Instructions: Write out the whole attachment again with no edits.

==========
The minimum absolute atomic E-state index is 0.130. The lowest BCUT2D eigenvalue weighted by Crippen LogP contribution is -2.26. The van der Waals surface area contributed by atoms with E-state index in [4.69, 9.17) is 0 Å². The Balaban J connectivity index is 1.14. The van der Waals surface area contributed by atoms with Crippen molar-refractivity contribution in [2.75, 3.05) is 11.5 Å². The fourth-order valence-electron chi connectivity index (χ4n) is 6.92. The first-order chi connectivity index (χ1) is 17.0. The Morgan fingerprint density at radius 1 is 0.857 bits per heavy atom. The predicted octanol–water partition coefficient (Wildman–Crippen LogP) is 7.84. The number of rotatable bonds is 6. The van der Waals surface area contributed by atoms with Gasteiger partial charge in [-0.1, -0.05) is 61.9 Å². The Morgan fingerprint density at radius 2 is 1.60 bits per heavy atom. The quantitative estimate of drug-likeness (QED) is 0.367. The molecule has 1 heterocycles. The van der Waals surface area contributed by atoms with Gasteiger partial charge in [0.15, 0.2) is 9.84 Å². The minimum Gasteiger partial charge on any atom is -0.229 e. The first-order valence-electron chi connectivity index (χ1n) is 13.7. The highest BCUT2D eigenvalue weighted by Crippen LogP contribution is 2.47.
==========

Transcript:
The minimum absolute atomic E-state index is 0.130. The lowest BCUT2D eigenvalue weighted by Crippen LogP contribution is -2.26. The van der Waals surface area contributed by atoms with E-state index in [4.69, 9.17) is 0 Å². The Balaban J connectivity index is 1.14. The van der Waals surface area contributed by atoms with Crippen molar-refractivity contribution in [2.75, 3.05) is 11.5 Å². The fourth-order valence-electron chi connectivity index (χ4n) is 6.92. The first-order chi connectivity index (χ1) is 17.0. The Morgan fingerprint density at radius 1 is 0.857 bits per heavy atom. The predicted octanol–water partition coefficient (Wildman–Crippen LogP) is 7.84. The number of rotatable bonds is 6. The van der Waals surface area contributed by atoms with Gasteiger partial charge in [-0.1, -0.05) is 61.9 Å². The Morgan fingerprint density at radius 2 is 1.60 bits per heavy atom. The quantitative estimate of drug-likeness (QED) is 0.367. The molecule has 1 heterocycles. The van der Waals surface area contributed by atoms with Gasteiger partial charge in [0.15, 0.2) is 9.84 Å². The minimum Gasteiger partial charge on any atom is -0.229 e. The first-order valence-electron chi connectivity index (χ1n) is 13.7. The highest BCUT2D eigenvalue weighted by Crippen LogP contribution is 2.47.